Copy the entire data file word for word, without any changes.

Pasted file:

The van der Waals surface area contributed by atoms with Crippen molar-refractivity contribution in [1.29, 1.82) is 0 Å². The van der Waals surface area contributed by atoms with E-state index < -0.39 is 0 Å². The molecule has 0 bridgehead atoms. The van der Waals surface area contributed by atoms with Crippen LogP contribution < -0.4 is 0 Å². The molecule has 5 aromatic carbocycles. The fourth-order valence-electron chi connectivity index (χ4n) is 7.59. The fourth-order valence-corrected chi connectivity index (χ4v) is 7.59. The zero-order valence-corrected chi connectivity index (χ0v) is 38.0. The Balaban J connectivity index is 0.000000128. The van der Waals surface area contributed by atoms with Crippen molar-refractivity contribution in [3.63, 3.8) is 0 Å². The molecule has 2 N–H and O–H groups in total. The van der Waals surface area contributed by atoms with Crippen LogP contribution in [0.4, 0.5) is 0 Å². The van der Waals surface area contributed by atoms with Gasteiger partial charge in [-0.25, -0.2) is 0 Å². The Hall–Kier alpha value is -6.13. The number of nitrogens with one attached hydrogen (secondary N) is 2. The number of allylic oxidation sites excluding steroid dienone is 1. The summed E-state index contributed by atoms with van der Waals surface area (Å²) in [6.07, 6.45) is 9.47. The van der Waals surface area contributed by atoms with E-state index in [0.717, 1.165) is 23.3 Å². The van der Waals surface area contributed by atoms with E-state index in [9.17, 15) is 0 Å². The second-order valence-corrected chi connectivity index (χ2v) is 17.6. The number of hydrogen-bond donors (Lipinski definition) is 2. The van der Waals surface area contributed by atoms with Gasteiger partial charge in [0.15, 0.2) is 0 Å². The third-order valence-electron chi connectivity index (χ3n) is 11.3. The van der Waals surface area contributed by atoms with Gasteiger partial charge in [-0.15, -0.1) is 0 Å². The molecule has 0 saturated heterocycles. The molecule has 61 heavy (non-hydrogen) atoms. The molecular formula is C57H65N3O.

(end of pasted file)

The van der Waals surface area contributed by atoms with Crippen molar-refractivity contribution in [1.29, 1.82) is 0 Å². The van der Waals surface area contributed by atoms with E-state index < -0.39 is 0 Å². The molecule has 0 bridgehead atoms. The van der Waals surface area contributed by atoms with Crippen LogP contribution < -0.4 is 0 Å². The molecule has 5 aromatic carbocycles. The fourth-order valence-electron chi connectivity index (χ4n) is 7.59. The fourth-order valence-corrected chi connectivity index (χ4v) is 7.59. The zero-order valence-corrected chi connectivity index (χ0v) is 38.0. The Balaban J connectivity index is 0.000000128. The van der Waals surface area contributed by atoms with Crippen molar-refractivity contribution in [3.63, 3.8) is 0 Å². The molecule has 2 N–H and O–H groups in total. The van der Waals surface area contributed by atoms with Crippen LogP contribution in [0.4, 0.5) is 0 Å². The van der Waals surface area contributed by atoms with Gasteiger partial charge in [-0.25, -0.2) is 0 Å². The Hall–Kier alpha value is -6.13. The number of nitrogens with one attached hydrogen (secondary N) is 2. The number of allylic oxidation sites excluding steroid dienone is 1. The summed E-state index contributed by atoms with van der Waals surface area (Å²) in [6.07, 6.45) is 9.47. The van der Waals surface area contributed by atoms with E-state index in [0.717, 1.165) is 23.3 Å². The van der Waals surface area contributed by atoms with E-state index in [9.17, 15) is 0 Å². The second-order valence-corrected chi connectivity index (χ2v) is 17.6. The number of hydrogen-bond donors (Lipinski definition) is 2. The van der Waals surface area contributed by atoms with Gasteiger partial charge in [0.15, 0.2) is 0 Å². The third-order valence-electron chi connectivity index (χ3n) is 11.3. The van der Waals surface area contributed by atoms with Gasteiger partial charge in [-0.15, -0.1) is 0 Å². The molecule has 0 saturated heterocycles. The molecule has 61 heavy (non-hydrogen) atoms. The molecular formula is C57H65N3O.